سال انتشار: ۱۳۹۰
محل انتشار: اولین کنفرانس بین المللی و سومین کنفرانس ملی سد و نیروگاههای برق آبی
تعداد صفحات: ۲
P Milanović – Belgrade, Serbia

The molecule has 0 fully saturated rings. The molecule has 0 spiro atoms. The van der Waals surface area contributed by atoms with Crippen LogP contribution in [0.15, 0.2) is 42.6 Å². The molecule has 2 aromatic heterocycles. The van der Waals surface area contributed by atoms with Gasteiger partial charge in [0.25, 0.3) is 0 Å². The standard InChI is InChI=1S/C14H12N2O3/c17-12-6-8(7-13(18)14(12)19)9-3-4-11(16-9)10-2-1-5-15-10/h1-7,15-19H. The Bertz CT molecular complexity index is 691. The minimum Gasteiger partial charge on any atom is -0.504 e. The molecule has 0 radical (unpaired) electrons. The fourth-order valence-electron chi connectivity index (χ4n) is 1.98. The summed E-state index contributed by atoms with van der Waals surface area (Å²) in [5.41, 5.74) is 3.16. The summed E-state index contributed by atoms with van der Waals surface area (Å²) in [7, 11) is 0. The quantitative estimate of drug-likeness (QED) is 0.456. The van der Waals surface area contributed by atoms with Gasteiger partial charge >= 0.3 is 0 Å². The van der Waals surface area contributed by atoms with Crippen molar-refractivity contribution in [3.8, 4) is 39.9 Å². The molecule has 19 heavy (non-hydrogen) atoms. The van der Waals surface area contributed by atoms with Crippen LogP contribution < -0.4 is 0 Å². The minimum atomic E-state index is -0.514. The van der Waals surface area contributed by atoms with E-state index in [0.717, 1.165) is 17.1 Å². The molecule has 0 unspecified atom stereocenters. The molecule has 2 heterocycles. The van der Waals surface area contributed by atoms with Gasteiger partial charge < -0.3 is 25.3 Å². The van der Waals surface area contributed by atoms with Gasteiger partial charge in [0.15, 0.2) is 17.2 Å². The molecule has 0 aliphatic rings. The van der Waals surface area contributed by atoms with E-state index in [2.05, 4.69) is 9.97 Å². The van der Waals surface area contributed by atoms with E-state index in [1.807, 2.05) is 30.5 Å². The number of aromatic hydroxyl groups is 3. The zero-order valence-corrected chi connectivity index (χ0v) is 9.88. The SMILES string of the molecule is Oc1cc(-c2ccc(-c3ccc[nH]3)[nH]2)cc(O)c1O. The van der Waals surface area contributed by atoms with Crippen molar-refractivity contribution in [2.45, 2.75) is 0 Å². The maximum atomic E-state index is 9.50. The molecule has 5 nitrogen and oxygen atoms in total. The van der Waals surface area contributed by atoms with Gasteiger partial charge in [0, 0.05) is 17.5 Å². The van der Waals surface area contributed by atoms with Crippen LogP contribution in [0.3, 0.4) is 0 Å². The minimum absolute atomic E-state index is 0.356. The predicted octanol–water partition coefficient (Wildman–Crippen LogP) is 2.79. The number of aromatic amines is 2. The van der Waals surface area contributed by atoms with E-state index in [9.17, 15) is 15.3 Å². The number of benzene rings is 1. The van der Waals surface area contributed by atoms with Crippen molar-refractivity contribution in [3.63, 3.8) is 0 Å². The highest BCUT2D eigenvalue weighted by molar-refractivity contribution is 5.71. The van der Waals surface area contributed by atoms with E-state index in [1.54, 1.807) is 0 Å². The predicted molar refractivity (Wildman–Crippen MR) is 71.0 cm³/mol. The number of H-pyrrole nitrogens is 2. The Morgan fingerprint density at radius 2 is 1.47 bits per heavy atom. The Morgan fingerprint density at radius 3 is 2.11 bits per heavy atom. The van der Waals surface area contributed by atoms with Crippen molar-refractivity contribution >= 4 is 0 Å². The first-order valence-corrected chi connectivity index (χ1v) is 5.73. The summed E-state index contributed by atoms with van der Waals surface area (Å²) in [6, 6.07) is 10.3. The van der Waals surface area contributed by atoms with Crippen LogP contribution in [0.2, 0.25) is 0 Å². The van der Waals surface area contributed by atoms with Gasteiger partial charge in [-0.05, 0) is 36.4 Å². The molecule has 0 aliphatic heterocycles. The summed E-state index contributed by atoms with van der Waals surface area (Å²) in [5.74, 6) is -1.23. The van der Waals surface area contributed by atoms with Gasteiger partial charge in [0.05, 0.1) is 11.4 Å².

The karst nature presents a great variety of risks associated with any kind of human activities. Construction of large structures in karst as dams, reservoirs andhydropower tunnels is particularly sensitive and risky task. Expect the unexpected is short but powerful phrase to explain unavoidability of riskin the karst during construction of any man-made structure, particularly during construction of large structures as dams, reservoir or tunnels. The risk component isunavoidable in karst in spite of long lasting and complex investigations. At many cases the risk cannot be eliminated by increasing the investigative programs and (or) byapplying very sophisticated investigative methods. Existing experience all over the world confirm that reservoirs in karst may fail to fill despite an extensive investigations and massive geotechnical remedial works. During tunnel excavation inkarst the crucial problems result from the presence of caverns and huge groundwater burst provoking the sudden tunnel floods. In that cases the human lives and appliedtechniques are seriously endangered. In general, a great variety of risks in karst cannot be absolutely eliminated but the target is too reduced it at an, technically andeconomically, acceptable level. The proper risk reduction strategy is required during the construction of any largestructure in karst. This strategy has to be based on the long experience, including analyzes of number of failures at different karst regions. Good geological map is keyprerequisite to select potentially good dam site and reservoir space. Application of new and sophisticated investigation techniques is also important and very helpful to select proper risk reduction strategy. Successful strategy requires a lot of patience andperseverance and adequate founds. From risk view point very important are heavily karstified rocks at the dam sites, or inreservoirs covered with nonconsolidated sediments prone to piping and erosion. Caverns may have dimensions and features that represent a problem for whichtechnical solutions may be proved to be questionable. Different kind of sediments in karst channels and caverns (clay, sand, debris, and blocks), particularly not groutablesoft clay, makes a lot of problems during tunnel excavations and application of grouting technology at dam sites.Building dam and reservoir in karst does not automatically mean there will be a leakage problem or failure. However, latent presence of risk in karst cannot beeliminated. The prevailing risk is water loss, while the dam stability risk is considerably lower. Examples in different karstic areas of the world show thatdesigned and executed watertightness treatment was only partially successful and leakage has occurred during the first period of reservoir operation.As a result of intensive sealing treatment in some cases the results justify the money invested. However, frequently the problem is too complicated for the available sealingtechnology and results were inadequate. Time as a risk component in the form of fast and progressive erosion of sedimentsdeposited in joints and caverns have as consequence increasing of leakage from reservoirs. For reservoirs in karst the risk cannot be eliminated even if reservoirsuccessfully operates 10, 15, 20 or more years. Grout curtains executed in karstified rock mass are more complex and much largerthan curtains in other geological formations. Presence of the large caverns and karst channels at dam sites means extreme risk and possibility for failure. Reservoiroperation is dependent on successful cavern treatment, particularly if cavern volume is huge. Tunnels in karst appear to be the most vulnerable structures, particularly if are situated at the rock mass above the base of karstification, and without possibility forwater drainage by gravity. The crucial problems result from the presence of caverns and groundwater burst of hundreds, even thousands of liters per second underextremely high pressure. At both cases the excavation progress can be considerably retarded. Defects during the tunnel operation are, also, very common in karst,especially in the case of the derivation tunnels for hydroelectric power plants, knownas high-pressure tunnels.